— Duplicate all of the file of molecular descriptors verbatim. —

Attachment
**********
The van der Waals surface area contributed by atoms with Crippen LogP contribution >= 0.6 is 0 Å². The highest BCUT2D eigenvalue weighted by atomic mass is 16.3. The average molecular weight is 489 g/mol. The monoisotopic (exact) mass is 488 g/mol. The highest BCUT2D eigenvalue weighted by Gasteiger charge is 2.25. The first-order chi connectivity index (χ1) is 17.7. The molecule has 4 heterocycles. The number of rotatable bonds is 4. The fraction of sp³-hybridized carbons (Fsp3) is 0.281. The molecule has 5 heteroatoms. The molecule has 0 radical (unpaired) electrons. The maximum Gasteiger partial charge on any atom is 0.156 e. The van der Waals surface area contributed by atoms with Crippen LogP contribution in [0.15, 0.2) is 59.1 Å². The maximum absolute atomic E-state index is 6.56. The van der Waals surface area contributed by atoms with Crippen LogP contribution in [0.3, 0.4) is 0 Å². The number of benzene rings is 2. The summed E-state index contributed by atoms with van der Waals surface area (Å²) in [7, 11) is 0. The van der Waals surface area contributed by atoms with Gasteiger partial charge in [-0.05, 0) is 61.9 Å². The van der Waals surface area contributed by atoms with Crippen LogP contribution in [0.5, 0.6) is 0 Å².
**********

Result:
The van der Waals surface area contributed by atoms with Crippen LogP contribution >= 0.6 is 0 Å². The highest BCUT2D eigenvalue weighted by atomic mass is 16.3. The average molecular weight is 489 g/mol. The monoisotopic (exact) mass is 488 g/mol. The highest BCUT2D eigenvalue weighted by Gasteiger charge is 2.25. The first-order chi connectivity index (χ1) is 17.7. The molecule has 4 heterocycles. The number of rotatable bonds is 4. The fraction of sp³-hybridized carbons (Fsp3) is 0.281. The molecule has 5 heteroatoms. The molecule has 0 radical (unpaired) electrons. The maximum Gasteiger partial charge on any atom is 0.156 e. The van der Waals surface area contributed by atoms with Crippen LogP contribution in [0.15, 0.2) is 59.1 Å². The maximum absolute atomic E-state index is 6.56. The van der Waals surface area contributed by atoms with Crippen LogP contribution in [0.3, 0.4) is 0 Å². The number of benzene rings is 2. The summed E-state index contributed by atoms with van der Waals surface area (Å²) in [7, 11) is 0. The van der Waals surface area contributed by atoms with Gasteiger partial charge in [-0.05, 0) is 61.9 Å². The van der Waals surface area contributed by atoms with Crippen LogP contribution in [0.5, 0.6) is 0 Å².